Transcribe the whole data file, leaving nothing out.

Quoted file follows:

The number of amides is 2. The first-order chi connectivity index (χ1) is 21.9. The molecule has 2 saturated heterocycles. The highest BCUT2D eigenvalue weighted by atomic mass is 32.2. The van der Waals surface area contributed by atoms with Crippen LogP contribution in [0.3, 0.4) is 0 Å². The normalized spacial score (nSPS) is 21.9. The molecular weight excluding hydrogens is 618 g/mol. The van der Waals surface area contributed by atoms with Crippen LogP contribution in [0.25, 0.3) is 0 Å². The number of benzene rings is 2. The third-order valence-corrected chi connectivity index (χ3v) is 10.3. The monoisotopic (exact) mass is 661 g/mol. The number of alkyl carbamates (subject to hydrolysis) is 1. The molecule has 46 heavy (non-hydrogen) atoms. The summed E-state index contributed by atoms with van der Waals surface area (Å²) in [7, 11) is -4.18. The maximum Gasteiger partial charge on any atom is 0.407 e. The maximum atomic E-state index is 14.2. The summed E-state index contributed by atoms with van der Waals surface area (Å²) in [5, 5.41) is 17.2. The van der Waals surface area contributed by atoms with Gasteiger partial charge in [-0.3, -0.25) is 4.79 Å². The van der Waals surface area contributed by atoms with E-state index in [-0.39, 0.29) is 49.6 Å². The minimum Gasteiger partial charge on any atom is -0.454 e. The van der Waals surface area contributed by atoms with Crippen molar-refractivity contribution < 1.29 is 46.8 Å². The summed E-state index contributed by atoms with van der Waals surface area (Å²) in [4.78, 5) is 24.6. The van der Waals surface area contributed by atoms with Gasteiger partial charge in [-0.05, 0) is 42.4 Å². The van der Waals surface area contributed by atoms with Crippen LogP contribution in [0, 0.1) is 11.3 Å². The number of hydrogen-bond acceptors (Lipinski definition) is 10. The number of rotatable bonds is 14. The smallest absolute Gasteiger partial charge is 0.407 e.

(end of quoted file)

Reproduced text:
The number of amides is 2. The first-order chi connectivity index (χ1) is 21.9. The molecule has 2 saturated heterocycles. The highest BCUT2D eigenvalue weighted by atomic mass is 32.2. The van der Waals surface area contributed by atoms with Crippen LogP contribution in [0.3, 0.4) is 0 Å². The normalized spacial score (nSPS) is 21.9. The molecular weight excluding hydrogens is 618 g/mol. The van der Waals surface area contributed by atoms with Crippen LogP contribution in [0.25, 0.3) is 0 Å². The number of benzene rings is 2. The third-order valence-corrected chi connectivity index (χ3v) is 10.3. The monoisotopic (exact) mass is 661 g/mol. The number of alkyl carbamates (subject to hydrolysis) is 1. The molecule has 46 heavy (non-hydrogen) atoms. The summed E-state index contributed by atoms with van der Waals surface area (Å²) in [7, 11) is -4.18. The maximum Gasteiger partial charge on any atom is 0.407 e. The maximum atomic E-state index is 14.2. The summed E-state index contributed by atoms with van der Waals surface area (Å²) in [5, 5.41) is 17.2. The van der Waals surface area contributed by atoms with Gasteiger partial charge in [-0.3, -0.25) is 4.79 Å². The van der Waals surface area contributed by atoms with E-state index in [-0.39, 0.29) is 49.6 Å². The minimum Gasteiger partial charge on any atom is -0.454 e. The van der Waals surface area contributed by atoms with Crippen molar-refractivity contribution < 1.29 is 46.8 Å². The summed E-state index contributed by atoms with van der Waals surface area (Å²) in [4.78, 5) is 24.6. The van der Waals surface area contributed by atoms with Gasteiger partial charge in [-0.05, 0) is 42.4 Å². The van der Waals surface area contributed by atoms with Crippen LogP contribution in [0, 0.1) is 11.3 Å². The number of hydrogen-bond acceptors (Lipinski definition) is 10. The number of rotatable bonds is 14. The smallest absolute Gasteiger partial charge is 0.407 e.